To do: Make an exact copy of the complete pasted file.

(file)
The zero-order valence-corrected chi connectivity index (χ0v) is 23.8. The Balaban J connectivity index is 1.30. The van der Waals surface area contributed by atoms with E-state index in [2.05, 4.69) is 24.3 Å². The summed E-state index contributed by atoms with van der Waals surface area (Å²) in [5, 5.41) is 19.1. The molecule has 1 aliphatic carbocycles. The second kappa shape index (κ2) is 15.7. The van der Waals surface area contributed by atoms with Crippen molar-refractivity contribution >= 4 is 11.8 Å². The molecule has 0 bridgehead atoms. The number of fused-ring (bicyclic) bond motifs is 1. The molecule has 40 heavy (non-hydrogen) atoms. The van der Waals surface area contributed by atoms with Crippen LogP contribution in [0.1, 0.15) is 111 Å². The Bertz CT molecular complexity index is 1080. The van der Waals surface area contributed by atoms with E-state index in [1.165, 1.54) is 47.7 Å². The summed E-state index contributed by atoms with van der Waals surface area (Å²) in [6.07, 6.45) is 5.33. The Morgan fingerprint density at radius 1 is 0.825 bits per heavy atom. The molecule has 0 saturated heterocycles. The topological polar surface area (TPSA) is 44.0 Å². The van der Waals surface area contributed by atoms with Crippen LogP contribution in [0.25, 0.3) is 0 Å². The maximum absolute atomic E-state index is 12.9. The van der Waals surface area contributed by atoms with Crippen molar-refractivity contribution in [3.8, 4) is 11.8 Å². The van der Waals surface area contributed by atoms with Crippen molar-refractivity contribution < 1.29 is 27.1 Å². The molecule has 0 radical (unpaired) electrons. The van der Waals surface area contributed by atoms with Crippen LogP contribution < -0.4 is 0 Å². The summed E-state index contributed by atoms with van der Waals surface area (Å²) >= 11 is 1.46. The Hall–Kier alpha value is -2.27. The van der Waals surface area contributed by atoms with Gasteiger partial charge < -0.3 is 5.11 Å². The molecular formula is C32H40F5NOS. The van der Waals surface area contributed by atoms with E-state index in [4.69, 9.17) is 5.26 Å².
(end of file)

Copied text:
The zero-order valence-corrected chi connectivity index (χ0v) is 23.8. The Balaban J connectivity index is 1.30. The van der Waals surface area contributed by atoms with E-state index in [2.05, 4.69) is 24.3 Å². The summed E-state index contributed by atoms with van der Waals surface area (Å²) in [5, 5.41) is 19.1. The molecule has 1 aliphatic carbocycles. The second kappa shape index (κ2) is 15.7. The van der Waals surface area contributed by atoms with Crippen molar-refractivity contribution >= 4 is 11.8 Å². The molecule has 0 bridgehead atoms. The number of fused-ring (bicyclic) bond motifs is 1. The molecule has 40 heavy (non-hydrogen) atoms. The van der Waals surface area contributed by atoms with Crippen LogP contribution in [0.1, 0.15) is 111 Å². The Bertz CT molecular complexity index is 1080. The van der Waals surface area contributed by atoms with E-state index in [1.165, 1.54) is 47.7 Å². The summed E-state index contributed by atoms with van der Waals surface area (Å²) in [6.07, 6.45) is 5.33. The Morgan fingerprint density at radius 1 is 0.825 bits per heavy atom. The molecule has 0 saturated heterocycles. The topological polar surface area (TPSA) is 44.0 Å². The van der Waals surface area contributed by atoms with Crippen LogP contribution in [0.25, 0.3) is 0 Å². The maximum absolute atomic E-state index is 12.9. The van der Waals surface area contributed by atoms with Crippen molar-refractivity contribution in [3.8, 4) is 11.8 Å². The van der Waals surface area contributed by atoms with Crippen molar-refractivity contribution < 1.29 is 27.1 Å². The molecule has 0 radical (unpaired) electrons. The van der Waals surface area contributed by atoms with Crippen LogP contribution < -0.4 is 0 Å². The summed E-state index contributed by atoms with van der Waals surface area (Å²) >= 11 is 1.46. The Hall–Kier alpha value is -2.27. The van der Waals surface area contributed by atoms with Gasteiger partial charge < -0.3 is 5.11 Å². The molecular formula is C32H40F5NOS. The van der Waals surface area contributed by atoms with E-state index in [4.69, 9.17) is 5.26 Å².